Thursday, May 28, 2009

So Far So Good

If you read yesterday's post, you heard that Maisie has developed (we hope a mild case of) laminitis.  The (very) good new this morning is that, even before I gave her the morning meds, she was almost back to normal in her stall - her demeanor was normal, she was interested in eating and was moving around the stall normally.  The digital pulses were also reduced.  Of course that also means that, as I was turning horses out, she was practically racing around the stall, agitated that she didn't get to go out.  There was even some annoyed head-shaking, body-slamming and kicking.  Once all the horses were out, she settled down pretty well with some hay.  When I moved her to another stall so her stall could be cleaned, she again moved pretty well and was able to turn around in the concrete aisle in a normal way, without sitting back on her hindquarters.  She's still a bit short-strided on the hard aisle surface. 

Our grass may have had something to do with it.  We've had unusual weather this spring -record-breaking amounts of rain, causing rapid growth of the grass, followed by some hotter, drier weather that may have stressed the grass.  We've got some seedheads already, and we usually don't start to see those, and do our regular mowings, until later in June.  I expect the fructan levels may be higher than normal.  Since Maisie's a little overweight anyway, which isn't good for her feet and joints and may predispose her to laminitis, I may just keep her on dry lot through June, and then take her back out to pasture in July with a grazing muzzle.  Since Lily is getting fat as well, I may bring her in to the dry lot in the PM during June to be with Maisie.

Update at around lunchtime:  I just got off the phone with the vet, and we have very good news.  Her feet, except for a little arthritis, look very good - no rotation of the coffin bones at all.  The only other notable thing is that she has unusually thin soles, and will need to get her shoes back on once she's more comfortable.  Starting tomorrow, she can go out in the dry lot with Lily (mud lot would be a better description!), as long as she doesn't run.  I think she'll stay calm as long as Lily is there.  She'll stay on her meds, tailing down the Banamine starting Saturday and staying on a low dose of Bute until she gets her shoes back on.  The vet will come back on Tuesday for a check up.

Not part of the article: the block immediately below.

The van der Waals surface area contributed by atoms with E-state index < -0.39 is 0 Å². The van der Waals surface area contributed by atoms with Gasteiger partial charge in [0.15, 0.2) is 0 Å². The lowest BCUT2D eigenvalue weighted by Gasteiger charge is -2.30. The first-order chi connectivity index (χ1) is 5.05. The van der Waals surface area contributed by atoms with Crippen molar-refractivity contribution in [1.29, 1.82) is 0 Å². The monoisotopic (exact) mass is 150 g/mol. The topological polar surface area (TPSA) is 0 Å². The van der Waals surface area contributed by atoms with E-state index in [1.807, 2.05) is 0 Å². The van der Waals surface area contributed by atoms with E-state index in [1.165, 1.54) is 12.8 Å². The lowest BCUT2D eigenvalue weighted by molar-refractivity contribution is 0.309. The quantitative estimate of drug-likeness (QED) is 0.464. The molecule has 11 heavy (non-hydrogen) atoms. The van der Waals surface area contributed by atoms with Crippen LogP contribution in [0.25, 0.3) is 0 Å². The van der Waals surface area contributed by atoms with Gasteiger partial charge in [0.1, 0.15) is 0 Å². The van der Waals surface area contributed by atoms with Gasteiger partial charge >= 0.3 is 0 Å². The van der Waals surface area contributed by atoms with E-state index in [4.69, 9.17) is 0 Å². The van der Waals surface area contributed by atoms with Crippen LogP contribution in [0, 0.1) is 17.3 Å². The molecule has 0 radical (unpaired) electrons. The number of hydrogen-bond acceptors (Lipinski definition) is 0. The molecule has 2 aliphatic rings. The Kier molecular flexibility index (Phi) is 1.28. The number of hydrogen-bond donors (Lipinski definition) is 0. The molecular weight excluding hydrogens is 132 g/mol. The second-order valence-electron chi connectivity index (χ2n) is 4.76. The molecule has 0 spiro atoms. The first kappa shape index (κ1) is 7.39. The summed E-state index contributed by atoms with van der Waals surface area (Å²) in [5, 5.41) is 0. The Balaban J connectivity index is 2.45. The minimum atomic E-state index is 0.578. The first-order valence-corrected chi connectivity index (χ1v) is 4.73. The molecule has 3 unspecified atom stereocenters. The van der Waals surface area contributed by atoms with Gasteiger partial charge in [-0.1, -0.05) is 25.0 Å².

It seems as though we may have caught the laminitis just as it was getting started and before any serious damage was done.  Assuming she continues to improve and stays comfortable, and is able to get her shoes back on next week, we may be able to start work again pretty soon.  I'm feeling mightily relieved - this is my first (and I hope last) brush with laminitis.


  1. So glad Maisie is doing better! I was thinking good thoughts for her. I suspected the grass. We are in the same boat here in Pennsylvania with extra rain and hot temperatures. Do grazing muzzles allow some grass to get through?

  2. Good news with Maisie, I think you caught it at the beginning and I'm thinking it might have been grass too. I think a grazing muzzle is a good idea, all of our horses have them because they are turned out all day everyday and we have lots of grass. They resent wearing them but we found some really nice ones that don't cover their whole face like the old bucket ones. So they are not as heavy or hot to wear. I believe my daughter ordered them from England.

  3. Glad Maisie is better! I've had the same weather, but my pasture is far from lush as it's too small to really support three horses except for "keep them busy" nibbling.

    I've heard of a number of people who are noting laminitis warning signs this year so you were wise to catch it so quickly. Happy to hear the x-rays are Ok.

    Now all you have to do is try to explain to Ms. Maisie why she can't be out on the delicious grass stuffing her face all day. (Think she'll listen to reason??? *g*)

  4. Grey Horse - I would like to find out the brand of muzzle your daughter found. I might want to try one instead of the Best Friends.

    Juliette - I've used the Best Friends muzzle - its pretty well-designed and does allow a small amount of grass through a hole in the bottom. It does take the horse a while to learn how to use it. I tried it with our pony, but he could get it off no matter how I secured it! He's a bit of an escape artist, and other horses seem to keep it on.

  5. OH THANK GOODNESS!!!!!!! Give Maisie a huge cuddle and kiss from me! Are you ok? I know the stress you feel when you aren't sure what is wrong! I hope you take some time for yourself as well as Maisie. Sounds like she is very lucky to have such a switched on mum! Keep us posted!


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